If little Johnny picks up a violin, he's going to be a composer. If little Mary is a gymnast, she's going to win gold at the Olympics. With the powerful impulse towards celebrity culture, the parental impulse becomes unrestrained. If a child says 'This is what I want to do,' it's generally not miles away from what the parent wants.
It's relational decision-making rather than a strong-willed child making decisions totally on their own. These pageants are not for children to entertain other children. What one sees here is adult fantasies fuelling this thing. It's for adults.
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It's a couple of steps up from Crufts. Still, it is hard not to dismiss the sneaking suspicion that at least part of the opposition to pageants in this country stems from a class divide — the idea that there is something a bit tacky, a bit infra dig about parading one's children on the stage rather than doing the comfortably middle-class thing of taking one's little darlings to piano lessons or entering them for chess tournaments. Last year, a study into child beauty pageants in the US for the Harvard University Gazette questioned 41 mothers who participated in an average of five pageants a year.
go site The researcher, Hilary Levey, concluded that mothers of lower income and poorer education entered their children into the contests because they wanted them to learn the proper skills necessary to move up the social scale. One mother was quoted as saying: "I want my child to be aware that there's going to be somebody better than her. It's a hard thing to learn — it was for me — and I want her to start early.
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But if you come from a middle-class background and shove your child into music lessons, that's OK. Parental aspiration acquires different forms, but it's a very similar kind of impulse. And given that we live in a world that increasingly values physical appearance, is there anything so very wrong in teaching one's children how to make the best of themselves, how to get ahead in life? Only this year, Catherine Hakim, a senior research fellow in sociology at the London School of Economics, wrote a paper for the European Sociological Review that stated "erotic capital" was the key professional attribute of our times.
One mother interviewed for the BBC documentary puts it more succinctly when talking about her six-year-old daughter competing in a pageant: "All the while I was pregnant I was [thinking] 'Oh please let her be lovely, please let her be lovely,' because it does open more doors. I don't care what anyone says and I'm not saying I think this is right, but there are surveys that actually state that prettier people will get more doors opened for them. It might be depressing to think that our children are growing up in a world that places an ever greater value on appearance rather than substance, but if it is the case, then child beauty pageants are, perhaps, a natural extension of the trend.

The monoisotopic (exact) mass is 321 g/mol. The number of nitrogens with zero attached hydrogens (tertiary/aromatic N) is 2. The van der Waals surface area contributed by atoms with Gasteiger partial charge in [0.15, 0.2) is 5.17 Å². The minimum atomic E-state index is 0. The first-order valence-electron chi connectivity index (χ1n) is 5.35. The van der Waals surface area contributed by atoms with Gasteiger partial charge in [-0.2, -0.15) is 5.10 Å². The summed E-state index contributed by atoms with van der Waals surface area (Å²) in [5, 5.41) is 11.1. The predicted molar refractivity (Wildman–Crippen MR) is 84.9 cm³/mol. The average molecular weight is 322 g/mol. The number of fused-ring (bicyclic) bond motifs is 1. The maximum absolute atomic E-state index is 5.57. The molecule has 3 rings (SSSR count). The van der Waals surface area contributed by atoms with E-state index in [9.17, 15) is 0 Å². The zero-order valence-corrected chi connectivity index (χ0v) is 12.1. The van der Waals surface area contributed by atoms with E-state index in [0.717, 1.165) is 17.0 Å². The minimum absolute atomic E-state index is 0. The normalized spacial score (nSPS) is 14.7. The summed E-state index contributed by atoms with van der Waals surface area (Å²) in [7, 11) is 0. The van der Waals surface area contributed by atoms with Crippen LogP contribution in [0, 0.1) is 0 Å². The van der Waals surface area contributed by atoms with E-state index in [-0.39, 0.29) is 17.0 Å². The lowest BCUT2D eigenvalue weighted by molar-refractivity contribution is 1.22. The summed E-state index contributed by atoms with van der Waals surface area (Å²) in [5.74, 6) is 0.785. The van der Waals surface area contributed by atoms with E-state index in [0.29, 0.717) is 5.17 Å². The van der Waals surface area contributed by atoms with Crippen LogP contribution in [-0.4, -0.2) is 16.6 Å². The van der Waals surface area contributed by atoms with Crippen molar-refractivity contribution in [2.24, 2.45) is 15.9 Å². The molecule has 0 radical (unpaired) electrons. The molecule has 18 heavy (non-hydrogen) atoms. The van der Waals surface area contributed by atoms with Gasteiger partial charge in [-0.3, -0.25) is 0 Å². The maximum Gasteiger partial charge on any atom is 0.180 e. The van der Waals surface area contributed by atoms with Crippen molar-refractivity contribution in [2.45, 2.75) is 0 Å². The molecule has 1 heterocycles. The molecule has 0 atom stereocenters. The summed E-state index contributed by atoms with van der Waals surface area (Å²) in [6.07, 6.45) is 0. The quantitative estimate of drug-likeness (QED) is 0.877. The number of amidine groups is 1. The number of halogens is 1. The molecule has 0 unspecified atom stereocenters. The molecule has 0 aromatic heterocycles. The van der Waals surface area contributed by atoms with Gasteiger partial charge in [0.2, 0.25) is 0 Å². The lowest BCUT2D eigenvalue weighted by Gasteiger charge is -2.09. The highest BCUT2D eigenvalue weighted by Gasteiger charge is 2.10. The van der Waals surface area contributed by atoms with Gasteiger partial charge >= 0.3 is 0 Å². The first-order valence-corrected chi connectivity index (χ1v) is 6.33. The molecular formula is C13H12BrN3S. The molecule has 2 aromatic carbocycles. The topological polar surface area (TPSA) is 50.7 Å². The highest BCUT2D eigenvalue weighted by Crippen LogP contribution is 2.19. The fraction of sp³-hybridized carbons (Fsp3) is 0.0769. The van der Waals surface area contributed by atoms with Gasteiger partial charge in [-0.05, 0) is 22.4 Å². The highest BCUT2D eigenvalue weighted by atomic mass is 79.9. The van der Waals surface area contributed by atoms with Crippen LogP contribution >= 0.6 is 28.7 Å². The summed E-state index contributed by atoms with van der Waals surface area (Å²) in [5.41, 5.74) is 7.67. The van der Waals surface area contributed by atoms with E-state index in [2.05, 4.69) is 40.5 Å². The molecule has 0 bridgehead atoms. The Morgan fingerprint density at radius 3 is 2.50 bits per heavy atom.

Back in Hampshire, Amber is putting away her collection of stones with great care. Each one has its own specific compartment in the pink rucksack so that she knows exactly where to find it. She hands me a tiny, smooth, toffee-brown pebble. Why, I ask? It's designed to keep anyone from getting a child's personal information without a parent knowing about it and agreeing to it first.
COPPA requires websites to explain their privacy policies and get parental consent before collecting or using a child's personal information, such as a name, address, phone number, or Social Security number. The law also prohibits a site from requiring a child to provide more personal information than necessary to play a game or enter a contest.
Online tools let you control your kids' access to adult material and help protect them from Internet predators.
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Many Internet service providers ISPs provide parent-control options. You can also get software that helps block access to sites and restricts personal information from being sent online. Other programs can monitor and track online activity. More important than blocking objectionable material is teaching your kids safe and responsible online behavior, and keeping an eye on their Internet use.
Call the National Center for Missing and Exploited Children at if you're aware of the sending, use, or viewing of child pornography online. Contact your local law enforcement agency or the FBI if your child has received child pornography via the Internet. Watch for warning signs of a child being targeted by an online predator. These can include:. Talk to your kids! Keep an open line of communication and make sure that they feel comfortable turning to you when they have problems online. As kids get older, it gets a little trickier to monitor their time spent online.
They may carry a smartphone with them at all times.